Ryanair is seeking a meeting with Alistair Darling, the Secretary of State for Transport, in a last-ditch lobbying frenzy aimed at saving its Charleroi base in Brussels.
Michael O'Leary, the chief executive of the Irish low-fares airline, said he would appeal to the British minister because "we're all good Europeans... and member states have an impact into any European Commission decisions". The carrier may be forced to abandon its Belgium hub and stop flying to 19 French airports if the commission decides to stamp out airport subsidies - Ryanair's lifeline.
His comments came as the no-frills carrier launched its most aggressive seat promotion yet, promising to pay passengers to fly with it. The airline is offering to pay £1 towards airport and government taxes levied on each flight on 1 million seats booked before midnight on Thursday. "I can imagine the diary writers now. 'Ryanair is so desperate that we will pay passengers to fly with us.' Well, Godspeed," Mr O'Leary said, throwing down the gauntlet to his rivals. He denied that the gimmick, which will cost it £1m, would mean the airline's average fares would fall even further than expected this year.
The Irish carrier intensified the price war earlier this year by pledging to sacrifice margins for lower average fares. "We said we expect fares to decline by 10 to 15 per cent. This is within that range. This is the time of year when we do very aggressive promotions," Mr O'Leary said. The offer, which accounts for 40 per cent of seat capacity during the period, is available on all routes for one month from this Thursday.
He added: "The net fare will be a negative £1... or €1 for passengers booking outside the UK." However, customers could pay up to £42 for a return flight once airport and government taxes are included.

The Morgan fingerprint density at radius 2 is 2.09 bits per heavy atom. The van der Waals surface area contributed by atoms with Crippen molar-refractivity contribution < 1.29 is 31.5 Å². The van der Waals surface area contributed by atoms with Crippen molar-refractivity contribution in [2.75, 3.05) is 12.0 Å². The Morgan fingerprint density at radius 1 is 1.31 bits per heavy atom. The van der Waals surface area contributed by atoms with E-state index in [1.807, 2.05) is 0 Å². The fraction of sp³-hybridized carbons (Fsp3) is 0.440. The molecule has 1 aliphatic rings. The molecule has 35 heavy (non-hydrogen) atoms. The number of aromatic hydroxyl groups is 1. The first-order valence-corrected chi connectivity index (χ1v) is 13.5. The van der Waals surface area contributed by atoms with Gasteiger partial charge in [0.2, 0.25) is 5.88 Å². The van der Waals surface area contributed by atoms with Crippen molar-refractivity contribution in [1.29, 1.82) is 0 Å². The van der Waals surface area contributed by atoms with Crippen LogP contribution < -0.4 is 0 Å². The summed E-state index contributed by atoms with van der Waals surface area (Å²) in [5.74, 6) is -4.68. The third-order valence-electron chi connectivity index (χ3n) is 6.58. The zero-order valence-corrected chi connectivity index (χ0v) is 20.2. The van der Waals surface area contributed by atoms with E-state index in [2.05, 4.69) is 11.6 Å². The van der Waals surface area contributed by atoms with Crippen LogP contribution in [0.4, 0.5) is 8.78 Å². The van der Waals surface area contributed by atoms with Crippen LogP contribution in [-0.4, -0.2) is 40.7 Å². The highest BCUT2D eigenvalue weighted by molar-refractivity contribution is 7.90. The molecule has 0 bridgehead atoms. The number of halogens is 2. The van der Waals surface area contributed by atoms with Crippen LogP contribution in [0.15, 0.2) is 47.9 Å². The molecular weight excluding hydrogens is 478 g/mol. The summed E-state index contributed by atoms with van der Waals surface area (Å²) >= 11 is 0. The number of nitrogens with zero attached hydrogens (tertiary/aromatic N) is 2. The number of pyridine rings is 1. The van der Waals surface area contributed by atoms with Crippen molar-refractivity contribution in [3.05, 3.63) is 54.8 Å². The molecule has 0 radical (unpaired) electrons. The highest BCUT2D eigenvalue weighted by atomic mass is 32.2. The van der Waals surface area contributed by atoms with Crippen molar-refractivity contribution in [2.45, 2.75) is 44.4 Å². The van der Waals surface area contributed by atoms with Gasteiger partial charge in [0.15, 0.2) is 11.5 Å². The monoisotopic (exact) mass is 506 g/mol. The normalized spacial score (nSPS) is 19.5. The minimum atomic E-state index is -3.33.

Mr O'Leary did not rule out paying passengers even more to fly on Ryanair in the future. "We will always find some way to keep ramming home the message that the industry is hamstrung by the high-cost operators," he said. Given that airport operators such as BAA make money from passenger shopping at its terminals and parking in its car parks, he added: "There is no reason why [flights] shouldn't be free for everybody or you couldn't pay people to use the services."
Customers wishing to take advantage of the offer will find that the group's website automatically deducts £1.01 (the extra 1p is to overcome technical difficulties) from the cost of their taxes. Last year, Ryanair gave away 2.4 million free seats; this year it plans to give away some 4.7 million.
Commenting on last week's draft report from the EC into the company's 20-year agreement at Charleroi, Mr O'Leary said: "Fundamentally, it's an attempt to block the development of a free market." He warned air travellers "not to underestimate the force of the lobby against [low-fares airlines]". Ryanair shares fell 4 per cent to €6.40 on worries of further terrorist attacks.
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